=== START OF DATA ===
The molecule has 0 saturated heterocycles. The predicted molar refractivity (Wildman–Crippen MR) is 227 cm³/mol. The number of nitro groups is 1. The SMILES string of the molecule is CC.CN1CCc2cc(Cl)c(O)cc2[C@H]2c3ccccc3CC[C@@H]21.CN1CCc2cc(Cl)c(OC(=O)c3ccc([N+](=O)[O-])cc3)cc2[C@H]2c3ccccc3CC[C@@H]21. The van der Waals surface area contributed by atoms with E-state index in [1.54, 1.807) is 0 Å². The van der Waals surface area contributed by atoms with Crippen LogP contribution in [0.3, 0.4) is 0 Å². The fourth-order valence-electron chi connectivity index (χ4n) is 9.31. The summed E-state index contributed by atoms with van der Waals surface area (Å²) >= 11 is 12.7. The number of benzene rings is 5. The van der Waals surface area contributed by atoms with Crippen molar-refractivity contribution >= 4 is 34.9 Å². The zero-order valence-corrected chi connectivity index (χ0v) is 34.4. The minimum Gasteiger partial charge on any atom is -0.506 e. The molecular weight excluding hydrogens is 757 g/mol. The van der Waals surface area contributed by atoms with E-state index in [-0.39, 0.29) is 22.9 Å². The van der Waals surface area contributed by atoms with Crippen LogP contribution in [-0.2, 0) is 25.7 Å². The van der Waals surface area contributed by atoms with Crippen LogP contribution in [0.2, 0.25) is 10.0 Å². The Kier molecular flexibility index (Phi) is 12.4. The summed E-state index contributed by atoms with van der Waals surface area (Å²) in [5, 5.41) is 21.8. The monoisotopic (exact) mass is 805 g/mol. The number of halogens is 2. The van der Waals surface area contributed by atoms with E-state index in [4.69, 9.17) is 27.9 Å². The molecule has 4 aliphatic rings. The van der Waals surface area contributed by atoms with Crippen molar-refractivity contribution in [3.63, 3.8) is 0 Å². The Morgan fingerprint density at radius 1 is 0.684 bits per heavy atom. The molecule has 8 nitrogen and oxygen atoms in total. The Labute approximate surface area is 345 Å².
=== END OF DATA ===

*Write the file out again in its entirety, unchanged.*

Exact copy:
The molecule has 0 saturated heterocycles. The predicted molar refractivity (Wildman–Crippen MR) is 227 cm³/mol. The number of nitro groups is 1. The SMILES string of the molecule is CC.CN1CCc2cc(Cl)c(O)cc2[C@H]2c3ccccc3CC[C@@H]21.CN1CCc2cc(Cl)c(OC(=O)c3ccc([N+](=O)[O-])cc3)cc2[C@H]2c3ccccc3CC[C@@H]21. The van der Waals surface area contributed by atoms with E-state index in [1.54, 1.807) is 0 Å². The van der Waals surface area contributed by atoms with Crippen LogP contribution in [0.3, 0.4) is 0 Å². The fourth-order valence-electron chi connectivity index (χ4n) is 9.31. The summed E-state index contributed by atoms with van der Waals surface area (Å²) >= 11 is 12.7. The number of benzene rings is 5. The van der Waals surface area contributed by atoms with Crippen molar-refractivity contribution >= 4 is 34.9 Å². The zero-order valence-corrected chi connectivity index (χ0v) is 34.4. The minimum Gasteiger partial charge on any atom is -0.506 e. The molecular weight excluding hydrogens is 757 g/mol. The van der Waals surface area contributed by atoms with E-state index in [-0.39, 0.29) is 22.9 Å². The van der Waals surface area contributed by atoms with Crippen LogP contribution in [-0.2, 0) is 25.7 Å². The van der Waals surface area contributed by atoms with Crippen LogP contribution in [0.2, 0.25) is 10.0 Å². The Kier molecular flexibility index (Phi) is 12.4. The summed E-state index contributed by atoms with van der Waals surface area (Å²) in [5, 5.41) is 21.8. The monoisotopic (exact) mass is 805 g/mol. The number of halogens is 2. The van der Waals surface area contributed by atoms with E-state index in [4.69, 9.17) is 27.9 Å². The molecule has 4 aliphatic rings. The van der Waals surface area contributed by atoms with Crippen molar-refractivity contribution in [3.63, 3.8) is 0 Å². The Morgan fingerprint density at radius 1 is 0.684 bits per heavy atom. The molecule has 8 nitrogen and oxygen atoms in total. The Labute approximate surface area is 345 Å².